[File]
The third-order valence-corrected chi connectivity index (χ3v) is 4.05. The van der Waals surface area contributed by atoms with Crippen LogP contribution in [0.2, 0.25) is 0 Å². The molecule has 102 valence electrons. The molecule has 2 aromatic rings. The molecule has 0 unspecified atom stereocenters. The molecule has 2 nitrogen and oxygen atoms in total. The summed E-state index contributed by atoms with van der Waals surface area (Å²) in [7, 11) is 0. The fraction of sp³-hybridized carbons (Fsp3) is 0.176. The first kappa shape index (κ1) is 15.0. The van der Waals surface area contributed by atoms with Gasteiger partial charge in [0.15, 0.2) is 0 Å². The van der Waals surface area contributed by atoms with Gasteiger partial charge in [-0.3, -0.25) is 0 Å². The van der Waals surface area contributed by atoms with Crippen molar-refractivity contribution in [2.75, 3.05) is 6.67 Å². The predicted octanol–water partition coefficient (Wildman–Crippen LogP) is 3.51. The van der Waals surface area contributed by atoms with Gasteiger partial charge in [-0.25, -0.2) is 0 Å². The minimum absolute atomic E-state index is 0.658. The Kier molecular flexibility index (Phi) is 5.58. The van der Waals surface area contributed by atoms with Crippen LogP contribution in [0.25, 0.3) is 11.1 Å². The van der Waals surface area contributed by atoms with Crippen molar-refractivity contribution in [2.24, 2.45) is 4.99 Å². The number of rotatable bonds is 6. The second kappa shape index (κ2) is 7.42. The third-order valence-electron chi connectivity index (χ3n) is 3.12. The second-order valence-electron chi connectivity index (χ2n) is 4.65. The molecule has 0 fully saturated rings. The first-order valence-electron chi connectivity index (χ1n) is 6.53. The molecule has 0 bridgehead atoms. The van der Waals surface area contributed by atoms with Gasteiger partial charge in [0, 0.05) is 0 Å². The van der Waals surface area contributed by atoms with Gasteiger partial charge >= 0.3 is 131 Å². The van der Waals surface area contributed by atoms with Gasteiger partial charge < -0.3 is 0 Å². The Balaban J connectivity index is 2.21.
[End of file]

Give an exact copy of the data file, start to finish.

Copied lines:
The third-order valence-corrected chi connectivity index (χ3v) is 4.05. The van der Waals surface area contributed by atoms with Crippen LogP contribution in [0.2, 0.25) is 0 Å². The molecule has 102 valence electrons. The molecule has 2 aromatic rings. The molecule has 0 unspecified atom stereocenters. The molecule has 2 nitrogen and oxygen atoms in total. The summed E-state index contributed by atoms with van der Waals surface area (Å²) in [7, 11) is 0. The fraction of sp³-hybridized carbons (Fsp3) is 0.176. The first kappa shape index (κ1) is 15.0. The van der Waals surface area contributed by atoms with Gasteiger partial charge in [0.15, 0.2) is 0 Å². The van der Waals surface area contributed by atoms with Gasteiger partial charge in [-0.3, -0.25) is 0 Å². The van der Waals surface area contributed by atoms with Crippen molar-refractivity contribution in [2.75, 3.05) is 6.67 Å². The predicted octanol–water partition coefficient (Wildman–Crippen LogP) is 3.51. The van der Waals surface area contributed by atoms with Gasteiger partial charge in [-0.25, -0.2) is 0 Å². The minimum absolute atomic E-state index is 0.658. The Kier molecular flexibility index (Phi) is 5.58. The van der Waals surface area contributed by atoms with Crippen LogP contribution in [0.25, 0.3) is 11.1 Å². The van der Waals surface area contributed by atoms with Crippen molar-refractivity contribution in [2.24, 2.45) is 4.99 Å². The number of rotatable bonds is 6. The second kappa shape index (κ2) is 7.42. The third-order valence-electron chi connectivity index (χ3n) is 3.12. The second-order valence-electron chi connectivity index (χ2n) is 4.65. The molecule has 0 fully saturated rings. The first-order valence-electron chi connectivity index (χ1n) is 6.53. The molecule has 0 bridgehead atoms. The van der Waals surface area contributed by atoms with Gasteiger partial charge in [0, 0.05) is 0 Å². The van der Waals surface area contributed by atoms with Gasteiger partial charge >= 0.3 is 131 Å². The van der Waals surface area contributed by atoms with Gasteiger partial charge < -0.3 is 0 Å². The Balaban J connectivity index is 2.21.